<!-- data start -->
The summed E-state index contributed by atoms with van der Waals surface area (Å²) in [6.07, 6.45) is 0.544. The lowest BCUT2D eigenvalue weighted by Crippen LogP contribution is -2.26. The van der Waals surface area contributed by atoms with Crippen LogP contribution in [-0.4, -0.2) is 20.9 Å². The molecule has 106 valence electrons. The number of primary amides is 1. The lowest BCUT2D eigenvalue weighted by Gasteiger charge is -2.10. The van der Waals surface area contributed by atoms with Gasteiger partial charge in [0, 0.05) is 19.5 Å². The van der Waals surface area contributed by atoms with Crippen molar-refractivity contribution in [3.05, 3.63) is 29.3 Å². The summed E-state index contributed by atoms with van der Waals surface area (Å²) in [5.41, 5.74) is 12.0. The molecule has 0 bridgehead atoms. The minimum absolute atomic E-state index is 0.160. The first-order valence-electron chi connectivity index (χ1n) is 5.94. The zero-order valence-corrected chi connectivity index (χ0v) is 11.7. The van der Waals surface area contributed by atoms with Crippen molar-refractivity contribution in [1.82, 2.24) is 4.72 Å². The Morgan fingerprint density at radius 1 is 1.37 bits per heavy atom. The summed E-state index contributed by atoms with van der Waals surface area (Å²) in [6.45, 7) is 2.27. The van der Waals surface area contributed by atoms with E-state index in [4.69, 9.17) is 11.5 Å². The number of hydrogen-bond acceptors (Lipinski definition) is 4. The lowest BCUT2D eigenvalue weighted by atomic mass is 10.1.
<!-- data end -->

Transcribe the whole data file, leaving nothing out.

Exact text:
The summed E-state index contributed by atoms with van der Waals surface area (Å²) in [6.07, 6.45) is 0.544. The lowest BCUT2D eigenvalue weighted by Crippen LogP contribution is -2.26. The van der Waals surface area contributed by atoms with Crippen LogP contribution in [-0.4, -0.2) is 20.9 Å². The molecule has 106 valence electrons. The number of primary amides is 1. The lowest BCUT2D eigenvalue weighted by Gasteiger charge is -2.10. The van der Waals surface area contributed by atoms with Gasteiger partial charge in [0, 0.05) is 19.5 Å². The van der Waals surface area contributed by atoms with Crippen molar-refractivity contribution in [3.05, 3.63) is 29.3 Å². The summed E-state index contributed by atoms with van der Waals surface area (Å²) in [5.41, 5.74) is 12.0. The molecule has 0 bridgehead atoms. The minimum absolute atomic E-state index is 0.160. The first-order valence-electron chi connectivity index (χ1n) is 5.94. The zero-order valence-corrected chi connectivity index (χ0v) is 11.7. The van der Waals surface area contributed by atoms with Crippen molar-refractivity contribution in [1.82, 2.24) is 4.72 Å². The Morgan fingerprint density at radius 1 is 1.37 bits per heavy atom. The summed E-state index contributed by atoms with van der Waals surface area (Å²) in [6.45, 7) is 2.27. The van der Waals surface area contributed by atoms with E-state index in [4.69, 9.17) is 11.5 Å². The number of hydrogen-bond acceptors (Lipinski definition) is 4. The lowest BCUT2D eigenvalue weighted by atomic mass is 10.1.